Team Unbreakable’s successful model for promoting mental health involves training teachers and adult coaches to deliver a 12-week module to young students, usually in a school setting. But what if the model was also adapted so that young adults would teach each other the course material?
University of Toronto Kinesiology student Nicole Kuzmich was tasked with creating such a peer-to-peer pilot program. In the spring of 2021, Nicole and four other UoT Kinesiology students each recruited 1-2 friends to take part of a shortened, on-line program. This included teaching 2 modules per week each Friday and having the participants report back in a week on their physical activities and mood.
The peer-to-peer program also included an opportunity to post updates, questions and observations which Nicole said was helpful in keeping everyone engaged. Especially during COVID-19 restrictions, it was great to have a more social connection with a group like this, she said “We would share if we’d had a bad week, and talk about our health and it has been a chance to meet new people.”
“With a peer-to-peer group like this, there is more relaxed atmosphere. We could more easily support each other, so there was no pressure.”
While reading weekly run logs, the leaders were able to see how the participants were progressing and if the program was making an impact. “We saw very good results both from a qualitative and quantitative basis. One member of the group confided that the program helped her mental health by providing a structure in her day – especially important since she had been recently laid off from her job. Another person had given up on regular exercise and realized how much he had missed running when he was younger.” For Nicole, she found herself using the meditation techniques more often during the week.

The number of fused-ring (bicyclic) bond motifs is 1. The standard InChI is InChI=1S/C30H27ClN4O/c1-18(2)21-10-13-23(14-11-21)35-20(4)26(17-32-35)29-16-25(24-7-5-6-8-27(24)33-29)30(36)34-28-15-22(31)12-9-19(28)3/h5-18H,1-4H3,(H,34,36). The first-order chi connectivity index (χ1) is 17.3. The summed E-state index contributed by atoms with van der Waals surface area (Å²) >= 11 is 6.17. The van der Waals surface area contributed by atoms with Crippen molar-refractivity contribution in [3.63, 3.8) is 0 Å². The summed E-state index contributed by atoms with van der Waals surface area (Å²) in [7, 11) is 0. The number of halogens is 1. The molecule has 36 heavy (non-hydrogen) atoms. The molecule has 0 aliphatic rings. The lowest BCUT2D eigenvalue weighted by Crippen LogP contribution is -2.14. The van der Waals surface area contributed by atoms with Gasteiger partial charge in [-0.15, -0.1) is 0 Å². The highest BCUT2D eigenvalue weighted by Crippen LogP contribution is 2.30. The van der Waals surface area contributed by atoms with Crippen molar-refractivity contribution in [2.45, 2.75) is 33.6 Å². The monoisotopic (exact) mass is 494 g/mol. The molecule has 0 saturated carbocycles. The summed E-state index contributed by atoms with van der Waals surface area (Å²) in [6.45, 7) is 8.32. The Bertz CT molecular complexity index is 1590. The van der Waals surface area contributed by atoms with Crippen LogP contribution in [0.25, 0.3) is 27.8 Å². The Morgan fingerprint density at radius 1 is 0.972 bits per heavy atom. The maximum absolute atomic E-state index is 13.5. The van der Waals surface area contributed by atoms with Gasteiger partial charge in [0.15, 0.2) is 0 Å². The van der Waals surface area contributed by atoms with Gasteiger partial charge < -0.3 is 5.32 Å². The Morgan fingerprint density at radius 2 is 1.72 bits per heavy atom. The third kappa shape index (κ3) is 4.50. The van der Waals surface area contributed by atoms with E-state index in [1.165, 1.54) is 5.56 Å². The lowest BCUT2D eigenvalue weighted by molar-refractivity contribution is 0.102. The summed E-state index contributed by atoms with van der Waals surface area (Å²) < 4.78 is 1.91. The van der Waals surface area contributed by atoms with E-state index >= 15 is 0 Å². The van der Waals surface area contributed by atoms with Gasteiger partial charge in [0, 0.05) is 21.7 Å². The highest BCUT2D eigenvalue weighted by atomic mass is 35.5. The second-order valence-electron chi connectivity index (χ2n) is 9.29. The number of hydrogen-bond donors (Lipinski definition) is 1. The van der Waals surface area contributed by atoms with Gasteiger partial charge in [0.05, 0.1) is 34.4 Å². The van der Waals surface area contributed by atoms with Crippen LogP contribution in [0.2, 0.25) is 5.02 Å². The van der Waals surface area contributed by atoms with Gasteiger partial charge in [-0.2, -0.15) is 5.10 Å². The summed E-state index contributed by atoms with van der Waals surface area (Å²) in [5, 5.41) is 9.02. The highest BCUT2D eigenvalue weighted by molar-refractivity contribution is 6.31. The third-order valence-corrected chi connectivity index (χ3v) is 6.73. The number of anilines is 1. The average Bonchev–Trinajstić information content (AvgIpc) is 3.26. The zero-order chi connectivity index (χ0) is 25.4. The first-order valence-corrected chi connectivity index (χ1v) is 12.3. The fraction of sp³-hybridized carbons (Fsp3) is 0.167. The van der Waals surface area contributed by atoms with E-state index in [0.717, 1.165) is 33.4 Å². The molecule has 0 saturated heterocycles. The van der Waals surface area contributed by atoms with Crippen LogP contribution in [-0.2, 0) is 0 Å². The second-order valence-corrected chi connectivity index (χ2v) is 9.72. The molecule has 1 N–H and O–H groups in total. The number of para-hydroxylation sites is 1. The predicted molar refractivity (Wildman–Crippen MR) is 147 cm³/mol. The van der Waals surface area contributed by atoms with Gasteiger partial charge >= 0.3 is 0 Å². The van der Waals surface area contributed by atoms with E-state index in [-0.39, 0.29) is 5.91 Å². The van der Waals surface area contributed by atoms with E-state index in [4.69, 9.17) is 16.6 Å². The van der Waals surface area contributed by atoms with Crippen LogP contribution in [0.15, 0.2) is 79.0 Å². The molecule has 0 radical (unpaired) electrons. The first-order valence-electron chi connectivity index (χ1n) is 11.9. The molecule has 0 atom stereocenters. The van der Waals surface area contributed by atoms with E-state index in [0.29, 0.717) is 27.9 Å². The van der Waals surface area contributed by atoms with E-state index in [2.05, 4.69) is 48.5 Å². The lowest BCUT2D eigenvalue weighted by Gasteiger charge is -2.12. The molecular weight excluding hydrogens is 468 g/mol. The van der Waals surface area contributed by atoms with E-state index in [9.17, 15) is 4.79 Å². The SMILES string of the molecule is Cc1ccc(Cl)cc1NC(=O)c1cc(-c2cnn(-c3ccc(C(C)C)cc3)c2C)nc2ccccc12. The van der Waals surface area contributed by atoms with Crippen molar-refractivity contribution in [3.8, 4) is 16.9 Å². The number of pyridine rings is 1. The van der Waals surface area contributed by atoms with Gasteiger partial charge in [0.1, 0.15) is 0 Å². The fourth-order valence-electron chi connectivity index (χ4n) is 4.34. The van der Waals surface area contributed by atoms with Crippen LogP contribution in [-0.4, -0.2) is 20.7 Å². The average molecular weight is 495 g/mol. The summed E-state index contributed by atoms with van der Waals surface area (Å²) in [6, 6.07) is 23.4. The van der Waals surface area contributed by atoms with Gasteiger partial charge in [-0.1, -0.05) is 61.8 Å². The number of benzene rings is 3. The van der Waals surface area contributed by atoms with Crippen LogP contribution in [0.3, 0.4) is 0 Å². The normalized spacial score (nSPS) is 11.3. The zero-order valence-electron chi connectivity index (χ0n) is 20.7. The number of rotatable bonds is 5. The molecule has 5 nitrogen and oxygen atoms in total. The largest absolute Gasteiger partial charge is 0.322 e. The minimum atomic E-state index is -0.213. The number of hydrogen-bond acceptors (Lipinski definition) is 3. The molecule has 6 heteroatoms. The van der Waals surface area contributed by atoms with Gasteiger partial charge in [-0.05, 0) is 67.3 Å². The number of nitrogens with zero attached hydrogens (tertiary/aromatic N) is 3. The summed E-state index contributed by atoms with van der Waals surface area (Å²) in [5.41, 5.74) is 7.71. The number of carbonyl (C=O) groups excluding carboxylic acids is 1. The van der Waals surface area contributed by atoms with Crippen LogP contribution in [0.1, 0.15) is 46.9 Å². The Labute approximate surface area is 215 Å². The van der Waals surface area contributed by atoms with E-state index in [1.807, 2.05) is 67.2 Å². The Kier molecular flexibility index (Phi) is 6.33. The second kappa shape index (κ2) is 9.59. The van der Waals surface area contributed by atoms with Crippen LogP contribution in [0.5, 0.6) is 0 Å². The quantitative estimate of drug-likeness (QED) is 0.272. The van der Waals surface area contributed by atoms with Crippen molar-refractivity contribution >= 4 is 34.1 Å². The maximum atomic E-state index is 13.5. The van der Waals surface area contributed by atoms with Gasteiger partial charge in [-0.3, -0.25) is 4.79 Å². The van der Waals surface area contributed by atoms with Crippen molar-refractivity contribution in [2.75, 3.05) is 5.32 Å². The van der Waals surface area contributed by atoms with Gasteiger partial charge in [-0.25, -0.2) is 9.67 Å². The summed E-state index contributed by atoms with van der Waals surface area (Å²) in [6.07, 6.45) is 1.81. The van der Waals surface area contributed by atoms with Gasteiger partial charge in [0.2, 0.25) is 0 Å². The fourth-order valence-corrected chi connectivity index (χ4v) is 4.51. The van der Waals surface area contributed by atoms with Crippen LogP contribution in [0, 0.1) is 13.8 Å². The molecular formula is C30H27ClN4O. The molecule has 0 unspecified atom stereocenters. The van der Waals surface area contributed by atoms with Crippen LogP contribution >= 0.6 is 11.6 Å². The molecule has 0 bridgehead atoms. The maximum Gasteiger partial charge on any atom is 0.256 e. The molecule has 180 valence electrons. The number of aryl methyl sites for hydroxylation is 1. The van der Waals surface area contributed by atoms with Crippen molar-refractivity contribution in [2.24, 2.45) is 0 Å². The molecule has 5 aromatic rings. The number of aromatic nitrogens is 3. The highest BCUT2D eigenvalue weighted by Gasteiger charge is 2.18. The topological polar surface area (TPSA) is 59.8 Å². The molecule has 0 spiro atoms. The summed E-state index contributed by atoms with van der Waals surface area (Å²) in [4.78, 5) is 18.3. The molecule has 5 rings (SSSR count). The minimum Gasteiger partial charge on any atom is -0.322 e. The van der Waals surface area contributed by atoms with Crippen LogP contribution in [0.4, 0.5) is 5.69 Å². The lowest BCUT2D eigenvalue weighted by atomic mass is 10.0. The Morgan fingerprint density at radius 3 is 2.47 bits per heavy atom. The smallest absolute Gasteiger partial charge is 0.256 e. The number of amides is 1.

Nicole has realized the potential of this type of teaching and is anxious to refine what she has learned. One of her observations is the opportunity to create more engagement. For example, on the module about healthy eating, one of the leaders could be in their kitchen actually cooking up a healthy dish.
The program has potential to serve the 16-24 age group, in high schools and at the university level, Nicole believes. There are already peer-to-peer leadership programs in schools for other activities and this could be added as an after-school activity. The 12-week modules have been created with the sanctioning and assistance of Dr. Catherine Sabiston, a Professor of exercise and health psychology at the University of Toronto.
DEFINITELY A NEED
Team Unbreakable Executive Director Laura Somerville said: “We are excited about this pilot program and look forward to refining it further. There is definitely a need for this type of program for young adults. Recent studies are showing that mental health in youth is deteriorating as a result of COVID-19 restrictions,” she said. “We thank Nicole and her colleagues Conrad Kesek, Cathleen Dhaliwal, Owen Geo, and Ayda Babakhamseh for their support to Team Unbreakable during their co-op placement with us this year.”
In 2021, Team Unbreakable received a $117,000 Resilient Communities Fund grant from the Ontario Trillium Foundation to pivot its delivery model and expand ways to meet the needs of youth and educators to continue to support metal health and well-bring across Ontario. The peer-to-peer pilot is a result of this work.
For more information about Team Unbreakable go to: teamunbreakable.ca and follow us on Instagram at @officialteamunbreakable or on Twitter at @teamunbreakable.